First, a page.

UK national security concerns trump freedom of expression

Lord Carlile and Others and Maryam Rajavi v Secretary of State for the Home Department [2012] EWHC 617 (Admin) (16 March 2012)


In this decision, the High Court of England and Wales considered whether concerns relating to national security justified infringement of the right to freedom of expression. The British Secretary of State for the Home Department refused permission for Iranian dissident Maryam Rajavi to enter the UK to address British parliamentarians at Westminster, allegedly infringing the claimants’ common law and European Convention of Human Rights right to freedom of expression. Although it expressed sympathy with the claimants’ position, the High Court held that the Secretary’s decision to exclude Rajavi was proportionate in light of the Secretary’s concerns for national security and public order.


The original claimants, sixteen cross-party members of the House of Lords and the House of Commons, had invited Rajavi (subsequently added as an additional claimant) to address members of the British parliament at Westminster. Rajavi is an eminent dissident Iranian politician and leader of the People’s Mojahedin Organisation of Iran, known by its Farsi acronym MeK. Rajavi had previously been excluded from the UK on the basis that MeK was a proscribed terrorist organisation. However, MeK was de-proscribed in late 2007 as a result of “a significant change in MeK’s activities dating from June 2001 onwards”.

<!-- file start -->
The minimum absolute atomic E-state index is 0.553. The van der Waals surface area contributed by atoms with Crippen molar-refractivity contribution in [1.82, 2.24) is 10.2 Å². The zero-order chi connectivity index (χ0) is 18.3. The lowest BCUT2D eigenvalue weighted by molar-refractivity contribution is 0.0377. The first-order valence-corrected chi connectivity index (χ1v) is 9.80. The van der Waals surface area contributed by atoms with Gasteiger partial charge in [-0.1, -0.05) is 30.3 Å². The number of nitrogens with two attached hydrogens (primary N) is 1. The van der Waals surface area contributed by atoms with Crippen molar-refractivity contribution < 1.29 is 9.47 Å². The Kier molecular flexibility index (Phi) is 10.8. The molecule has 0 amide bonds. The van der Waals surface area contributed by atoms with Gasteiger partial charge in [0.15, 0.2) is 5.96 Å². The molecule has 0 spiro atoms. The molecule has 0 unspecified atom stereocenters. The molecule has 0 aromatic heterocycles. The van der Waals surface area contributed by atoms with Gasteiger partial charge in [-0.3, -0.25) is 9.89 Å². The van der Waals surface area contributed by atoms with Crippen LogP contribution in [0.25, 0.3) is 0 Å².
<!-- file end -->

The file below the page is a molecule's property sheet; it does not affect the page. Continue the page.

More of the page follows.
Despite this, in three decisions between February 2011 and January 2012, the Secretary decided to exclude Rajavi from entering the UK due to “the Foreign and Commonwealth Office’s apprehension or fear of unlawful reprisals by the government of Iran if her exclusion [were to be] lifted”. Essentially, the Secretary was concerned that:

  • MeK advocates the overthrow of the current Iranian regime and is still considered a terrorist organisation by the government of Iran;
  • permission for Rajavi to enter the UK so as to address parliamentarians would be perceived by Iran as a “deliberate political move” against it; and
  • such a decision would “damage existing UK interests in relation to Iran”.

The Secretary’s decision was motivated by the concern that lifting Mrs Rajavi’s exclusion “would cause damage to the UK interests in relation to Iran and endanger the security, wellbeing and properties of British officials overseas.” These concerns and the Secretary’s decision were subsequently affirmed following a deterioration of relations between the UK and Iran after the severance of British financial ties with Iran, the subsequent expulsion of the British ambassador in November 2011, and the sacking of the British Embassy by protestors shortly thereafter.